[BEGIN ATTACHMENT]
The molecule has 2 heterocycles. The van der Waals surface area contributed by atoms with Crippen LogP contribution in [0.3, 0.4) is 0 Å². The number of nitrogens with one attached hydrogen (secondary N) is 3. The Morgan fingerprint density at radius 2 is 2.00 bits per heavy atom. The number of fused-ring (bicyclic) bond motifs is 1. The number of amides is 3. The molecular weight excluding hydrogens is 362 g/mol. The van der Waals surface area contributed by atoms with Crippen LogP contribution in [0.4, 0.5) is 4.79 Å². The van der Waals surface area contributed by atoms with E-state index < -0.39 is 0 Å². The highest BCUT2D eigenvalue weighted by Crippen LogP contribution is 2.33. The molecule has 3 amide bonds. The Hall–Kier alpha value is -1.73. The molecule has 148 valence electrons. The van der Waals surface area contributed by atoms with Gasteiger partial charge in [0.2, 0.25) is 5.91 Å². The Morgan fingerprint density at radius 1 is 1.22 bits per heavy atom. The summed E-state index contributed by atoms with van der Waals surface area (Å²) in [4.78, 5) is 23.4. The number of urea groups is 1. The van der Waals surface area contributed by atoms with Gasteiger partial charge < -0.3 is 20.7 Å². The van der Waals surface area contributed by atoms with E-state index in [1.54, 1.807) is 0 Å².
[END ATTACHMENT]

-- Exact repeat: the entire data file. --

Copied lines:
The molecule has 2 heterocycles. The van der Waals surface area contributed by atoms with Crippen LogP contribution in [0.3, 0.4) is 0 Å². The number of nitrogens with one attached hydrogen (secondary N) is 3. The Morgan fingerprint density at radius 2 is 2.00 bits per heavy atom. The number of fused-ring (bicyclic) bond motifs is 1. The number of amides is 3. The molecular weight excluding hydrogens is 362 g/mol. The van der Waals surface area contributed by atoms with Crippen LogP contribution in [0.4, 0.5) is 4.79 Å². The van der Waals surface area contributed by atoms with E-state index < -0.39 is 0 Å². The highest BCUT2D eigenvalue weighted by Crippen LogP contribution is 2.33. The molecule has 3 amide bonds. The Hall–Kier alpha value is -1.73. The molecule has 148 valence electrons. The van der Waals surface area contributed by atoms with Gasteiger partial charge in [0.2, 0.25) is 5.91 Å². The Morgan fingerprint density at radius 1 is 1.22 bits per heavy atom. The summed E-state index contributed by atoms with van der Waals surface area (Å²) in [4.78, 5) is 23.4. The number of urea groups is 1. The van der Waals surface area contributed by atoms with Gasteiger partial charge < -0.3 is 20.7 Å². The van der Waals surface area contributed by atoms with E-state index in [1.54, 1.807) is 0 Å².